If you imagine a net zero energy building with PV and then add a gas boiler the building emissions go up but the country/planet emissions go down as electricity that was used for heat displaces 3 units of gas at the power station in exchange for one unit of gas burnt in the boiler.

    I agree that if insulation is starting to cost more than PV something is wrong with the design. However the Passivhaus buildings I am working on (3 schools, 2 housing developments) all have similar insulation thickness to typical UK low energy buildings. The changes have been in form, fenestration, thermal bridge details, airtightness etc. Apart form the addition of mechanical ventilation and an extra layer of glass, most changes have reduced costs for example reducing heat loss area and optimising glazing sizes.

  6. GBA Editor
    Martin Holladay | | #6

    Response to Nick Grant
    You wrote, "I agree that if insulation is starting to cost more than PV something is wrong with the design." Unfortunately, that flaw exists in every single cold-climate Passivhaus that has been built in the U.S.

  7. Nick_Grant | | #7

    Response to Martin
    Martin, we might be at cross purposes. It is possible that if you look at the incremental advantage of each final inch of underfloor insulation then the benefit might seem small if examined in isolation. I have not done this. What I have done is help design buildings that don't cost more than non Passivhaus ones. Undrslab we generally have 250-300mm of EPS. Beyond this it is easier to find savings elsewhere.

    Generally we find that under-slab insulation thickness is not a good indicator of build cost, there are so many other places to waste money.

    However dropping to what might be judged an economic level for one element may mean that surface temperatures are low and moisture or comfort could be a risk. Similarly I have never worried about the payback on warm edge triple glazing as I want to avoid condensation and the cold feeling.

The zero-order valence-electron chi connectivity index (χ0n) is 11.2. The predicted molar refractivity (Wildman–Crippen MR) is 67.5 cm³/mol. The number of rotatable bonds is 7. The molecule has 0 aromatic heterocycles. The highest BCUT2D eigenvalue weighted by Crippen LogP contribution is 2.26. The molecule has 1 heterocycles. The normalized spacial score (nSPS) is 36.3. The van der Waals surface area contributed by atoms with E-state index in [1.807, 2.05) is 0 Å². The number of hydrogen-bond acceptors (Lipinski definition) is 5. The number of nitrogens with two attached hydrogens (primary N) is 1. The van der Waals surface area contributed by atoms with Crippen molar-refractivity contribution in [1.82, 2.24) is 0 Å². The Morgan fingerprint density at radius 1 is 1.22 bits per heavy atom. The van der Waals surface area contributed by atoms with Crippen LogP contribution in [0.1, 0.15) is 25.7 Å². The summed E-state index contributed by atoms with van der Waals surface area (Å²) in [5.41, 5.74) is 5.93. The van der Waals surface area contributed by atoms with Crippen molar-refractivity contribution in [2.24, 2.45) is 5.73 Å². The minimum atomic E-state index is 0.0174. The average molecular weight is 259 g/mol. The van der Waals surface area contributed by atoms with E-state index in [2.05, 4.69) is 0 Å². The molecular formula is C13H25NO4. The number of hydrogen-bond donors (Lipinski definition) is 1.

However I do know of small PH dwellings in the UK that went over the top (IMHO) on the under-slab insulation in order to scrape through the PH target in a cold and cloudy climate zone in a shaded valley.

    Presumably thickening the roof and walls would have been a planning issue as well as requiring non standard I beams etc - hence add another layer of foam.

    This is an issue as that last couple of kWh can be hard to win in a small building in a miserable place - perhaps with the best views of grey hills and driving rain to the North. I'd still advocate AIMING for PH 15kWh/(m2.a) annual energy demand but might advise the client to settle for 18 or 20 or whatever seems to be making sense in terms of building design.

    This is a problem in terms of marketing, 16 is a fail. Not an issue if all that is needed is a little more design effort but a big problem if it means much more South glazing than needed for light or much more insulation.

    The problem with simply relaxing and adopting Passivhaus components and typical regional PH R values without the rigour of the PH approach is that you quickly end up at 40-100 kWh/m2.a. We see this when presented with a design that has planning but the client then decides to go for PH. Sometimes no amount of insulation and fancy glass will get even close. This is not a problem with PH, it is a problem with the laws of physics.

    That the target is a challenge means that we have to tweak areas, glazing etc. It feels to me like testing a structure with a proof load. If my design is at 20kWh/(m2.a) I don't slap on more insulation as that means a long discussion with the QS and Architect, easier to look for changes that will reduce costs.

    For the record, whilst I appreciate the historic reason for the target and do feel that it is about right, for my own projects I'm not an advocate of heating with the ventilation air. Among friends I even go as far as demonstrating that by tweaking assumptions the peak power definition can vary by a factor of 4. However I am still an advocate of the PH approach and of setting the bar at 15kWh/(m2.a). As someone said, if you don't stand for something, you will fall for anything.

    As Mike says, whilst PHPP does not include automatic cost effectiveness feedback it is an ideal tool for exploring this as you can see where the gains and losses are.

    Sorry this is a bit long. It would be lovely for the rest of the world if you guys used International units. I love feet and inches but can't get my head around your strange mix of energy related units :-)

  8. SkEDqLsG3V | | #8

    Good Criticism is a Proof Load for the PH Concept
    I am new to Passiv Haus and Low energy design and so many of Martin's comments were revelation's to me. How much faster we can evolve excellent designs appropriate to climate and budget by appreciating reasoned and informed criticism. I am delighted with the civilized tone of the discussion. I do agree with Nick that setting the bar at some value is important. Here in California the envelope mesures can be achieved with relatively modest insulation leves. The discussion is around the Air tightness requirements since the vapor pressure and condensation concerns are also less

Log in or create an account to post a comment.



Recent Questions and Replies

  • |
  • |
  • |
  • |